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Investigating tailings dumps for in-demand minerals

A scientist sieves a sample of tin placer tailings in Cassiterite Creek on the western Seward Peninsula of Alaska

CRITICAL ANALYSIS A scientist sieves a sample of tin placer tailings in Cassiterite Creek on the western Seward Peninsula of Alaska

24th November 2023

     

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US State geology department the US Geological Survey (USGS) has invested more than $2-million into studying the potential to source critical mineral resources in mine waste such as mine tailings, as part of US President Joe Biden’s Bipartisan Infrastructure Law in cooperative agreements with 14 US states.

The funding will enable the USGS and the states of Arizona, Illinois, Kentucky, Michigan, Missouri, Montana, Nevada, New Mexico, New York, North Carolina, Oklahoma, Virginia and Washington to better map locations of mine waste and measure the potential for critical minerals that might exist there.

It will also enable the states to add data from their own mine waste inventories to the national US inventory.

Mining produces a lot of waste as a result of sifting through material found before getting to mineral-rich orebodies.

In addition to topsoil, waste rock and other materials that are removed to get to the ore – which is the rock that contains a potentially profitable concentration of a particular mineral commodity – the valuable minerals are generally a small percentage of the ore that is mined.

Concentrating the valuable minerals during initial processing of a mining operation leaves behind tailings, which are frequently discarded and stored at a mine site, while the valuable minerals are taken away for further processing.

In the past, mines in the US have focused on metals that are reliably profitable, such as gold, silver, iron, copper, lead and zinc.

However, many newer technologies such as renewable energy generation, electric vehicle batteries and consumer electronics, rely on small amounts of mineral commodities that are often rarer in the Earth’s crust and are frequently unprofitable to mine by themselves, the USGS notes.

In some cases, these rare mineral commodities occur alongside the traditionally profitable metals.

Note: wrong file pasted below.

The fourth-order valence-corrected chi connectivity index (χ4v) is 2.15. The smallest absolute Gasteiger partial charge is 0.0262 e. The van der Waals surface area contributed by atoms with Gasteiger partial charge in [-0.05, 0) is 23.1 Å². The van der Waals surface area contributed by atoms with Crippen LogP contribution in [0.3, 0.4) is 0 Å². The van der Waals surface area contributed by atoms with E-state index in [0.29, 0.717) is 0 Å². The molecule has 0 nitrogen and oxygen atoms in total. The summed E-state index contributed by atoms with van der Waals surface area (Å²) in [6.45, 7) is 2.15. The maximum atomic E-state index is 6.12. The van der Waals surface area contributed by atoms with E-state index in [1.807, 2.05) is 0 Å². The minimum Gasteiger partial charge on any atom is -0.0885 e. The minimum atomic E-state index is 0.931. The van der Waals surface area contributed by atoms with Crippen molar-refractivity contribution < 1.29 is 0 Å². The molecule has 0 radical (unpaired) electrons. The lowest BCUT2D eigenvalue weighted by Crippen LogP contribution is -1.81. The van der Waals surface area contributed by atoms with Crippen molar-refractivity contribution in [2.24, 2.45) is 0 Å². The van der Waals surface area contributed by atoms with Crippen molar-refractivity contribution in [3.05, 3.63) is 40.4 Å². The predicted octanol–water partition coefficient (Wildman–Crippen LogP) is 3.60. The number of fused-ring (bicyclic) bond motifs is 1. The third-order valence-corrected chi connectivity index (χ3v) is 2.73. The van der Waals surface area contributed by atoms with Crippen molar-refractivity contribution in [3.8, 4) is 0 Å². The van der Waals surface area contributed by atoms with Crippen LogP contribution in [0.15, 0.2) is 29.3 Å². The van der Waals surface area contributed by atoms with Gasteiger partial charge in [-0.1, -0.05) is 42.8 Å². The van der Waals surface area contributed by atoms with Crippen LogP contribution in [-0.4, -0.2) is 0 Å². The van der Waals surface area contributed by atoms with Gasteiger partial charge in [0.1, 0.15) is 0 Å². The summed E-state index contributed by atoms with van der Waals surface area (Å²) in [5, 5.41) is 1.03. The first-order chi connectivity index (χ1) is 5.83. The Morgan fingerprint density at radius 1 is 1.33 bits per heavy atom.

In this regard, the USGS points out that many historical mines extracted metals that were profitable during particular commodities’ boom years, but disregarded the rare mineral commodities such as cobalt and indium, as well as other critical minerals, as a result of these minerals not being in demand at that point in time. As a result, they were often discarded in tailings dumps.

Renewed Interest

With funding from the Bipartisan Infrastructure Law, the USGS and state geological surveys are taking a second look at US-based mine waste to better ascertain their critical mineral potential.

“These agreements are allowing us and the states to take a second look at places that were once known for their mineral production to see if there might yet be some new critical mineral potential, just waiting to be found,” says USGS Earth Mapping Resources Initiative (MRI) programme manager Darcy McPhee.

The Bipartisan Infrastructure Law provides a $510.7-million investment to the USGS to advance scientific innovation and map critical minerals, including through USGS’s Earth MRI – a partnership between the USGS and state geological surveys to modernise the US’s understanding of its fundamental geologic framework and improve knowledge of domestic critical mineral resources both in the ground and in mine waste.

Earth MRI is investing $74-million a year, of which $64-million comes from the Bipartisan Infrastructure Law.

The USGS has started by creating a national mine waste inventory that identifies where mine waste exists on the landscape.

Using the USMIN database, USGS scientists have plotted the location of historic mine features, including known tailing piles, along with which minerals were produced there.

Once the locations of mine waste dumps are known, research is needed to determine whether critical minerals can be found in the tailings and, if so, how they might be produced and what effects producing them might have on local ecosystems and communities.

Funding from these new cooperative agreements will enable states such as Illinois, Iowa, Missouri, Montana, New York, North Carolina and Washington to collect samples from tailing sites, create geologic maps and analyse the surrounding area to see what the potential for critical minerals might be.

Edited by Donna Slater
Features Deputy Editor and Chief Photographer

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